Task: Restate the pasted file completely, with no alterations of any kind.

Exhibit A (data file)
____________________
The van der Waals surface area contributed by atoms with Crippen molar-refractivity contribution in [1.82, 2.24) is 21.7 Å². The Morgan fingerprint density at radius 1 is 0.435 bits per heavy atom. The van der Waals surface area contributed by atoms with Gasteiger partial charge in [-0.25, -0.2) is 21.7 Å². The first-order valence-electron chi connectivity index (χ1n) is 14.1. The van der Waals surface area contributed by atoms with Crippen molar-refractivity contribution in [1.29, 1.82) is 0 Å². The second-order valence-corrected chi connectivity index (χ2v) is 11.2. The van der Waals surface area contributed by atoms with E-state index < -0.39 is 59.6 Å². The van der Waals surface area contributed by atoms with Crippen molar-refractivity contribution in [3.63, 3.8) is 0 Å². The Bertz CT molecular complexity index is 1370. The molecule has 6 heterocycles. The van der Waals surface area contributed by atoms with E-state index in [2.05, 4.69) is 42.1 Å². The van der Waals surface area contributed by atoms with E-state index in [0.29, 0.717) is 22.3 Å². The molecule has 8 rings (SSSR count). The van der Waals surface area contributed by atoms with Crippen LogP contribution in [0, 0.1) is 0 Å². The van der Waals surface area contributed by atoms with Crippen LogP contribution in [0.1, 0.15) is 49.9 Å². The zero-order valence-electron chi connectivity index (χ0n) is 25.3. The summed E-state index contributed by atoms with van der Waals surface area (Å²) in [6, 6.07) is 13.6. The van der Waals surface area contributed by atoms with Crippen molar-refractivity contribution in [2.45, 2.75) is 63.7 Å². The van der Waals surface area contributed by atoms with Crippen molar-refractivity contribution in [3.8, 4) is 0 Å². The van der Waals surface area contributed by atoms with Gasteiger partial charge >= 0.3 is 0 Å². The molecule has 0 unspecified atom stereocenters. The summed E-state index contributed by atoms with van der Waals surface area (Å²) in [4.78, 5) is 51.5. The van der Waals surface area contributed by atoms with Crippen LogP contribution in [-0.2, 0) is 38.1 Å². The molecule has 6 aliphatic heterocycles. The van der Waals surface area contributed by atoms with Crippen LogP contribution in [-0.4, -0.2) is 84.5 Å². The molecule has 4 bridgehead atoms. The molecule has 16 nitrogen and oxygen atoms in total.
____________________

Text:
The van der Waals surface area contributed by atoms with Crippen molar-refractivity contribution in [1.82, 2.24) is 21.7 Å². The Morgan fingerprint density at radius 1 is 0.435 bits per heavy atom. The van der Waals surface area contributed by atoms with Gasteiger partial charge in [-0.25, -0.2) is 21.7 Å². The first-order valence-electron chi connectivity index (χ1n) is 14.1. The van der Waals surface area contributed by atoms with Crippen molar-refractivity contribution in [1.29, 1.82) is 0 Å². The second-order valence-corrected chi connectivity index (χ2v) is 11.2. The van der Waals surface area contributed by atoms with E-state index < -0.39 is 59.6 Å². The van der Waals surface area contributed by atoms with Crippen molar-refractivity contribution in [3.63, 3.8) is 0 Å². The Bertz CT molecular complexity index is 1370. The molecule has 6 heterocycles. The van der Waals surface area contributed by atoms with E-state index in [2.05, 4.69) is 42.1 Å². The van der Waals surface area contributed by atoms with E-state index in [0.29, 0.717) is 22.3 Å². The molecule has 8 rings (SSSR count). The van der Waals surface area contributed by atoms with Crippen LogP contribution in [0, 0.1) is 0 Å². The van der Waals surface area contributed by atoms with Crippen LogP contribution in [0.1, 0.15) is 49.9 Å². The zero-order valence-electron chi connectivity index (χ0n) is 25.3. The summed E-state index contributed by atoms with van der Waals surface area (Å²) in [6, 6.07) is 13.6. The van der Waals surface area contributed by atoms with Crippen molar-refractivity contribution in [2.45, 2.75) is 63.7 Å². The van der Waals surface area contributed by atoms with Crippen molar-refractivity contribution in [3.8, 4) is 0 Å². The van der Waals surface area contributed by atoms with Gasteiger partial charge >= 0.3 is 0 Å². The molecule has 0 unspecified atom stereocenters. The summed E-state index contributed by atoms with van der Waals surface area (Å²) in [4.78, 5) is 51.5. The van der Waals surface area contributed by atoms with Crippen LogP contribution in [-0.2, 0) is 38.1 Å². The molecule has 6 aliphatic heterocycles. The van der Waals surface area contributed by atoms with Crippen LogP contribution in [-0.4, -0.2) is 84.5 Å². The molecule has 4 bridgehead atoms. The molecule has 16 nitrogen and oxygen atoms in total.